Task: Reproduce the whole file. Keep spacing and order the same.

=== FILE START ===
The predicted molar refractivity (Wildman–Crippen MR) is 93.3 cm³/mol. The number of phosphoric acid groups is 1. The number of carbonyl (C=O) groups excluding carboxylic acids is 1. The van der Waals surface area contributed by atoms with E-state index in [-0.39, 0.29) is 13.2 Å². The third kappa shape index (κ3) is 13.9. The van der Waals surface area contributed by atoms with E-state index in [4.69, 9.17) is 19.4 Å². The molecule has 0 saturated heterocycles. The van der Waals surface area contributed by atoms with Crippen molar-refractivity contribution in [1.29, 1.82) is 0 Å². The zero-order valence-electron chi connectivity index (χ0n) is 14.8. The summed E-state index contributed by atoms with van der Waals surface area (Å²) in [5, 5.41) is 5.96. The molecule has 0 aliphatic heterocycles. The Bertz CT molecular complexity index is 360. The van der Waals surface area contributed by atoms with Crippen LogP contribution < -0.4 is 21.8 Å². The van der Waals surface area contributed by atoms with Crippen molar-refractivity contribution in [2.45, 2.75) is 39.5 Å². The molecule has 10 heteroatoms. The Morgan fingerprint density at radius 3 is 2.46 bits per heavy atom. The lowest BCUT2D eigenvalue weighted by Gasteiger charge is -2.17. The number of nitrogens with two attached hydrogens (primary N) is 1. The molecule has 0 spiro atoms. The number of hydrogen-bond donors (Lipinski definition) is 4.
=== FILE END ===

The predicted molar refractivity (Wildman–Crippen MR) is 93.3 cm³/mol. The number of phosphoric acid groups is 1. The number of carbonyl (C=O) groups excluding carboxylic acids is 1. The van der Waals surface area contributed by atoms with E-state index in [-0.39, 0.29) is 13.2 Å². The third kappa shape index (κ3) is 13.9. The van der Waals surface area contributed by atoms with E-state index in [4.69, 9.17) is 19.4 Å². The molecule has 0 saturated heterocycles. The van der Waals surface area contributed by atoms with Crippen molar-refractivity contribution in [1.29, 1.82) is 0 Å². The zero-order valence-electron chi connectivity index (χ0n) is 14.8. The summed E-state index contributed by atoms with van der Waals surface area (Å²) in [5, 5.41) is 5.96. The molecule has 0 aliphatic heterocycles. The Bertz CT molecular complexity index is 360. The van der Waals surface area contributed by atoms with Crippen LogP contribution < -0.4 is 21.8 Å². The van der Waals surface area contributed by atoms with Crippen molar-refractivity contribution in [2.45, 2.75) is 39.5 Å². The molecule has 10 heteroatoms. The Morgan fingerprint density at radius 3 is 2.46 bits per heavy atom. The lowest BCUT2D eigenvalue weighted by Gasteiger charge is -2.17. The number of nitrogens with two attached hydrogens (primary N) is 1. The molecule has 0 spiro atoms. The number of hydrogen-bond donors (Lipinski definition) is 4.